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The Human T-Lymphotropic Virus type 1 (HTLV-1) is a retrovirus that contributes to several serious illnesses including a rapidly fatal haematological malignancy and inflammatory diseases that damages affected organs. The virus also weakens the immune system predisposing to other infections, such as with the nematode worm Strongyloides stercoralis. While most people with HTLV-1 live in resource poor regions of south America and central Africa, in 1988 the virus was also found to infect Indigenous Australians in central Australia. HTLV-1 can be acquired in early childhood through the ingestion of infected lymphocytes in breast milk, through unprotected sex and by exposure to infected blood. There is currently no strategy has been implemented to prevent transmission among Indigenous Australians.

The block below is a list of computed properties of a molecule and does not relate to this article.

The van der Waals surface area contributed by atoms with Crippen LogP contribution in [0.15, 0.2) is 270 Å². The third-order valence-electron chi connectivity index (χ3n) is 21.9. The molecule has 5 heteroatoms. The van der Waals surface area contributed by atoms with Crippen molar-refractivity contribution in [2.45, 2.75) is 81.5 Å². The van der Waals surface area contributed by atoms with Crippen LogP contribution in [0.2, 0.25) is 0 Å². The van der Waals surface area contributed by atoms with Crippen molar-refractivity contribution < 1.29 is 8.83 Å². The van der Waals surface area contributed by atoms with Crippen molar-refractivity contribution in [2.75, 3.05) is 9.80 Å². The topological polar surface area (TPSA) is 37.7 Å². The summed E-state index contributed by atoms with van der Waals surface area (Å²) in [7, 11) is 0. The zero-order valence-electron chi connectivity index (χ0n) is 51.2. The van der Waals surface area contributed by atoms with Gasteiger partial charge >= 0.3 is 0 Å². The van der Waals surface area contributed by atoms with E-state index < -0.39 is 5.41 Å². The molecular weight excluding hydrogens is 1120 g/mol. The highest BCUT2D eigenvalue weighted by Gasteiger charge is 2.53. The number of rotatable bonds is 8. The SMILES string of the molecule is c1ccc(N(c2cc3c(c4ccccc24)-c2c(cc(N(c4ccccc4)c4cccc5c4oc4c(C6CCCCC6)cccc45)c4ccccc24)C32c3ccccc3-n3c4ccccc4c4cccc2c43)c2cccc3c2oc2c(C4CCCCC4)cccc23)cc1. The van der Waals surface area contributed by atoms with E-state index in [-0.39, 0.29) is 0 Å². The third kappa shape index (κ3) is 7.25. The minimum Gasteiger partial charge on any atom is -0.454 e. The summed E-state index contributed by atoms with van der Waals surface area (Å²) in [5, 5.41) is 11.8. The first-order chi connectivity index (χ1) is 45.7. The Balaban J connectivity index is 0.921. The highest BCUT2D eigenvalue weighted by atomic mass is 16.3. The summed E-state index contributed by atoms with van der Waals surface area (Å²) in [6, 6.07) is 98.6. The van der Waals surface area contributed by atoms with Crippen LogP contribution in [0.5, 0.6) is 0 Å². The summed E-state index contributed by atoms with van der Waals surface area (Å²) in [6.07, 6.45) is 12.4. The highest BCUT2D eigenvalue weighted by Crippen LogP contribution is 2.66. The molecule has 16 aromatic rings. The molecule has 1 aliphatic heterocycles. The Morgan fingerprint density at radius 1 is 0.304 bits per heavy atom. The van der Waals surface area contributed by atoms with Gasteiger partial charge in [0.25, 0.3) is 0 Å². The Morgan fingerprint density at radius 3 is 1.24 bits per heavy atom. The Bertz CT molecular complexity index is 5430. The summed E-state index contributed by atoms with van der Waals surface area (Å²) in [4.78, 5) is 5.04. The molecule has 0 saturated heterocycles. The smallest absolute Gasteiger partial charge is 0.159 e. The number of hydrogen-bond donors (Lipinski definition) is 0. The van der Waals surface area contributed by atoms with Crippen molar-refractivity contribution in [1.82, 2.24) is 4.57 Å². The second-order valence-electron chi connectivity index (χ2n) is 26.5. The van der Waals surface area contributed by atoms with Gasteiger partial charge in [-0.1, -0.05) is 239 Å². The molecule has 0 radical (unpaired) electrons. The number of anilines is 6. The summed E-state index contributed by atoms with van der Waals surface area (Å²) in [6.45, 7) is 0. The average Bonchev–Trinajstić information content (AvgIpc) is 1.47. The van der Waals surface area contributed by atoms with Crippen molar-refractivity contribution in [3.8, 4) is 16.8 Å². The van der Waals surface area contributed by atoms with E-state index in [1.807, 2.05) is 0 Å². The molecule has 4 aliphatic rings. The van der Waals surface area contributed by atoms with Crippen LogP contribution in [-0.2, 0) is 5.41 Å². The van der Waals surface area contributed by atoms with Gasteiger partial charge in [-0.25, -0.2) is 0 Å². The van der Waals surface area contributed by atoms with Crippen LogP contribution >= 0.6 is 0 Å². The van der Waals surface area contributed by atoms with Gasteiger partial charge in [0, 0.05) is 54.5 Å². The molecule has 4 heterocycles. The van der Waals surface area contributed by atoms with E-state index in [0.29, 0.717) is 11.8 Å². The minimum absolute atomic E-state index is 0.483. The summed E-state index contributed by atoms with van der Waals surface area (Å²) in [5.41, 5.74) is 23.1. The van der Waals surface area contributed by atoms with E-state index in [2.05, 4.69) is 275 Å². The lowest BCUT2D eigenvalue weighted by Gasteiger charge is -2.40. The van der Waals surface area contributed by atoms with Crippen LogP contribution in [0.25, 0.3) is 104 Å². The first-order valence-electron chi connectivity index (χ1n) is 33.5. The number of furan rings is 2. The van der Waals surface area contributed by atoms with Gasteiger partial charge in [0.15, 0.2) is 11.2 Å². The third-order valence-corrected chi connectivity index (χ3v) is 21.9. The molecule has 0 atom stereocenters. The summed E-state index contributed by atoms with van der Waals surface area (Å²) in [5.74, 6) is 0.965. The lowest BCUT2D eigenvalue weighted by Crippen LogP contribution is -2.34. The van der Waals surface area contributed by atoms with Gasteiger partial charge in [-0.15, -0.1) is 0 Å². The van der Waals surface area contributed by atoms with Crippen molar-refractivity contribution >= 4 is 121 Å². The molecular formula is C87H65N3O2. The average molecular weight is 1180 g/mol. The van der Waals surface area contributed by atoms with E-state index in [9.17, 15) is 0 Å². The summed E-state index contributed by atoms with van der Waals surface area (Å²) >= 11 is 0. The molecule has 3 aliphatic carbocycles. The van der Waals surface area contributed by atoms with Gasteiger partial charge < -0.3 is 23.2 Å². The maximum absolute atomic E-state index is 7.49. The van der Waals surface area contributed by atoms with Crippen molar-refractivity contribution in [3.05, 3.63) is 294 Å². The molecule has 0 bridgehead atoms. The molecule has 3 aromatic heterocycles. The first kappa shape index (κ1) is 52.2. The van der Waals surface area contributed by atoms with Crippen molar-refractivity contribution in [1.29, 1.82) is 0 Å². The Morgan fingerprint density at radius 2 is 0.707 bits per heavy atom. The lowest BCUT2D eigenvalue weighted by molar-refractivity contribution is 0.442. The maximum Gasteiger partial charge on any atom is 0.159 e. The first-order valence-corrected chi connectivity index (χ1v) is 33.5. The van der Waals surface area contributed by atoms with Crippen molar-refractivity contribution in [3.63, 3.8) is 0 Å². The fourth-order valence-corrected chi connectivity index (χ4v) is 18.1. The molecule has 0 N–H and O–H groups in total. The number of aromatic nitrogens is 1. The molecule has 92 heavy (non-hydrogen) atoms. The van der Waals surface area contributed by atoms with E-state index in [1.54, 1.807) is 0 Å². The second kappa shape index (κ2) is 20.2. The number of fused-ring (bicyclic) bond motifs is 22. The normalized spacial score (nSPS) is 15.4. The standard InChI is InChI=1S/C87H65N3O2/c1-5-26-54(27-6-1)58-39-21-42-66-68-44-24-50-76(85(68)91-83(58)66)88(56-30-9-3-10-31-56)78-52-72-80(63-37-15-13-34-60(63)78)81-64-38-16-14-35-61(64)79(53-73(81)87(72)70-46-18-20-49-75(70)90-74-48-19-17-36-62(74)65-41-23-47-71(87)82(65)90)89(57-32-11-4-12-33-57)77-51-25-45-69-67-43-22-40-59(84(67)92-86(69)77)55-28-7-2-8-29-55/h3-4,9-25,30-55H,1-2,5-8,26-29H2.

Dr Einsiedel's research has revealed that HTLV-1 infection contributes to respiratory and infection-related morbidity and mortality at Alice Springs Hospital. The epidemiology associations of this virus have not been previously studied in Central Australia. Dr Einsiedel has therefore commenced a community-based survey of HTLV-1 infection and disease. Initial results reveal that rates of HTLV-1 infection exceeded 40% among adults living in a remote community and that 30 per cent of these have diseases that could be attributed to HTLV-1 infection. This work has led to a major NHMRC-funded community survey that will determine the true prevalence of HTLV-1 infection and HTLV-1 associated diseases in our remote communities. The latter includes chronic lung disease and associated infections, such as scabies and strongyloides. The study offers treatment to those affected and includes a health literacy program that supports behaviours that reduce risk of infection and respiratory disease. The study commenced in July 2015 and will conclude in June 2018.

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